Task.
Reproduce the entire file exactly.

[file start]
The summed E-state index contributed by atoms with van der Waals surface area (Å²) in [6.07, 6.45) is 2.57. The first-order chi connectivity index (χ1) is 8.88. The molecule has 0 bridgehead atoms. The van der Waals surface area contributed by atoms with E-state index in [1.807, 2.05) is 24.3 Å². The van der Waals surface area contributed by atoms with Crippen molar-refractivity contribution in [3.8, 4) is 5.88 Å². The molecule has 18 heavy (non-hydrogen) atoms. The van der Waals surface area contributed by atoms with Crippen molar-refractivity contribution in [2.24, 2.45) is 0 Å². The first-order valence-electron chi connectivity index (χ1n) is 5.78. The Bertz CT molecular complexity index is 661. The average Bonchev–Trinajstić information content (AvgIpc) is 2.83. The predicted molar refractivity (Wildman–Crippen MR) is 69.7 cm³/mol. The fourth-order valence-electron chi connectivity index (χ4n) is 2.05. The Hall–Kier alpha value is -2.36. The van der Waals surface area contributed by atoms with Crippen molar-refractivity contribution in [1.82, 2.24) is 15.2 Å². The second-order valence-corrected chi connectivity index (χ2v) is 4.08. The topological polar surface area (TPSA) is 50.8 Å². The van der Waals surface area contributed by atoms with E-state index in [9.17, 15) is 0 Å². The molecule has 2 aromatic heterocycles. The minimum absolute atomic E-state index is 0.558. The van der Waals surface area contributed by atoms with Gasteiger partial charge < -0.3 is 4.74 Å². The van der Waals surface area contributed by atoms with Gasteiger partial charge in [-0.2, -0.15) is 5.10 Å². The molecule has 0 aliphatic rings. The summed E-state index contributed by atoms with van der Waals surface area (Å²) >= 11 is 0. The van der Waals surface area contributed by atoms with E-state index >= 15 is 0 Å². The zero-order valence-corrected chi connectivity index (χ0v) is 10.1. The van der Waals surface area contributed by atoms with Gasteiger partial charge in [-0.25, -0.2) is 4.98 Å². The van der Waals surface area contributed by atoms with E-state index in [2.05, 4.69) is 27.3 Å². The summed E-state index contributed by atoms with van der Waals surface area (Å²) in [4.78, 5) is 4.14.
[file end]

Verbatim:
The summed E-state index contributed by atoms with van der Waals surface area (Å²) in [6.07, 6.45) is 2.57. The first-order chi connectivity index (χ1) is 8.88. The molecule has 0 bridgehead atoms. The van der Waals surface area contributed by atoms with E-state index in [1.807, 2.05) is 24.3 Å². The van der Waals surface area contributed by atoms with Crippen molar-refractivity contribution in [3.8, 4) is 5.88 Å². The molecule has 18 heavy (non-hydrogen) atoms. The van der Waals surface area contributed by atoms with Crippen molar-refractivity contribution in [2.24, 2.45) is 0 Å². The first-order valence-electron chi connectivity index (χ1n) is 5.78. The Bertz CT molecular complexity index is 661. The average Bonchev–Trinajstić information content (AvgIpc) is 2.83. The predicted molar refractivity (Wildman–Crippen MR) is 69.7 cm³/mol. The fourth-order valence-electron chi connectivity index (χ4n) is 2.05. The Hall–Kier alpha value is -2.36. The van der Waals surface area contributed by atoms with Crippen molar-refractivity contribution in [1.82, 2.24) is 15.2 Å². The second-order valence-corrected chi connectivity index (χ2v) is 4.08. The topological polar surface area (TPSA) is 50.8 Å². The van der Waals surface area contributed by atoms with E-state index in [9.17, 15) is 0 Å². The molecule has 2 aromatic heterocycles. The minimum absolute atomic E-state index is 0.558. The van der Waals surface area contributed by atoms with Gasteiger partial charge < -0.3 is 4.74 Å². The van der Waals surface area contributed by atoms with Gasteiger partial charge in [-0.2, -0.15) is 5.10 Å². The molecule has 0 aliphatic rings. The summed E-state index contributed by atoms with van der Waals surface area (Å²) >= 11 is 0. The van der Waals surface area contributed by atoms with E-state index >= 15 is 0 Å². The zero-order valence-corrected chi connectivity index (χ0v) is 10.1. The van der Waals surface area contributed by atoms with Gasteiger partial charge in [-0.25, -0.2) is 4.98 Å². The van der Waals surface area contributed by atoms with E-state index in [2.05, 4.69) is 27.3 Å². The summed E-state index contributed by atoms with van der Waals surface area (Å²) in [4.78, 5) is 4.14.